Eventually the shots in my neck stopped working, so I made an appointment with the neck surgeon’s assistant on a Monday. She ran a few strength tests and discovered I was losing strength in my right arm. Apparently when this happens it doesn’t come back. She immediately fetched the surgeon and he said, “We’ll do surgery on Wednesday.” I was able to push him out a day to give my employer a little more notice. My surgeon said I should quit smoking in order to fuse on my own, so I did. I now have the super power of setting off metal detectors and I’m fused from C3 to C7. After a couple days in the hospital I returned home with the strict order to get up and walk every 30 minutes.  My mom had recently given us her treadmill so I walked and walked and walked and walked some more. Soon I was up to walking 10 miles a day.  My sister-in-law invited me to walk our local half marathon, The Eau Claire Marathon. I didn’t even know what a 5k, half marathon, or any of that was. She told me I would be walking 13.1 miles, which was close to what I was doing everyday. I just needed the approval of my surgeon. He said, “Sure, I think that would be ok if you walked a mile and ran a mile.” I laughed – I was a professional smoker, I couldn’t run. I told my sister-in-law I could join her but I was too late and she already had a replacement. I was bummed out, but my husband encouraged me to do it alone. He said that if I wanted to do it I didn’t need a partner. So, I signed up last minute and started walking my country neighborhood ensuring I could make it the whole way. My fear was not finishing.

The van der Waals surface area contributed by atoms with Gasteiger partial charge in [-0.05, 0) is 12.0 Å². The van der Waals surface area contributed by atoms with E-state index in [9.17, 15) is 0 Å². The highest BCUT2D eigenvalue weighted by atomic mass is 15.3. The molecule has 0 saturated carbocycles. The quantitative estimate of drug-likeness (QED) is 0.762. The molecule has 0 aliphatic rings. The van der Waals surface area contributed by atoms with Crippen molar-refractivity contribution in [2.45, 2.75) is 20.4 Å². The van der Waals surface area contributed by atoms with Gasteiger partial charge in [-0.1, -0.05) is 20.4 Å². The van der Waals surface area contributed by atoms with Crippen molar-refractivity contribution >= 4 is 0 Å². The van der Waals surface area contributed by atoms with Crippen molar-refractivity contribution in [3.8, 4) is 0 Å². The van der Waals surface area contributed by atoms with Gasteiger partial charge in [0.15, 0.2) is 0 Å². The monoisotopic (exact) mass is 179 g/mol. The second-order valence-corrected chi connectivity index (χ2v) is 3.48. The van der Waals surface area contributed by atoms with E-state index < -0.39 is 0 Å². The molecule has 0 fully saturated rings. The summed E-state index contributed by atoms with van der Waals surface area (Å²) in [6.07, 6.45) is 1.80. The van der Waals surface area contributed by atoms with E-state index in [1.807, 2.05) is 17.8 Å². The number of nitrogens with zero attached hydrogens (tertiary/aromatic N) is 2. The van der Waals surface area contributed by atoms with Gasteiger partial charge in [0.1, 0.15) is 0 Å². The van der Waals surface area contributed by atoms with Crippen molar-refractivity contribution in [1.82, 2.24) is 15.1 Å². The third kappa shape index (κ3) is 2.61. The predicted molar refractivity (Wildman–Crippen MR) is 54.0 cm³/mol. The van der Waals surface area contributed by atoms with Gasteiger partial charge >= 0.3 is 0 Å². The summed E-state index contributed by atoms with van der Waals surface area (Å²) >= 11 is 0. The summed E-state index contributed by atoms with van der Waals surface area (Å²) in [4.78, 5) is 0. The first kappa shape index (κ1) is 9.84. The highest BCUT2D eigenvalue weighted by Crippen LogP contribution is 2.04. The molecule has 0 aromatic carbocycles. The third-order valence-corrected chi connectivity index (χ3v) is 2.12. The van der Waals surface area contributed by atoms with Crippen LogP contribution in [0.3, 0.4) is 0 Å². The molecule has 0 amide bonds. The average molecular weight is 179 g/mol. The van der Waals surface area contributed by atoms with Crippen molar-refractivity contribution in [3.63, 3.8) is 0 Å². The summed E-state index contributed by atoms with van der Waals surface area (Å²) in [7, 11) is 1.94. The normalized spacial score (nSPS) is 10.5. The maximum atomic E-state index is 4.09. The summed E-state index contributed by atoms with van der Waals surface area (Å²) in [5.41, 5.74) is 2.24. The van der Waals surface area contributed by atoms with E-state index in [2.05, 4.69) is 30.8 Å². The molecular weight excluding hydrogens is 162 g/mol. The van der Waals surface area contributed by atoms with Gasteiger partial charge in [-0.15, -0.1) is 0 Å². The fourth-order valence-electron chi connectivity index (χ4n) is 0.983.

Race day came and I found my place to start. There were signs with posted times to help runners know how long it would take to finish. I had no idea! Though I intended on walking, I was shoulder to shoulder with running people, I figured I must have started in the wrong spot, so I ran too. I continued to run, and everywhere I looked there were people cheering, taking pictures, music playing, and holding encouraging signs, bells ringing, horns honking, and people clapping. I felt like a star, so I kept running. Pretty soon I saw a marker that said, “6 miles” and I was shocked, amazed, and felt even more like a star- I hadn’t stopped to walk once. I finished that race, my first race, my first half marathon in two hours and 15 minutes. That was May 2016.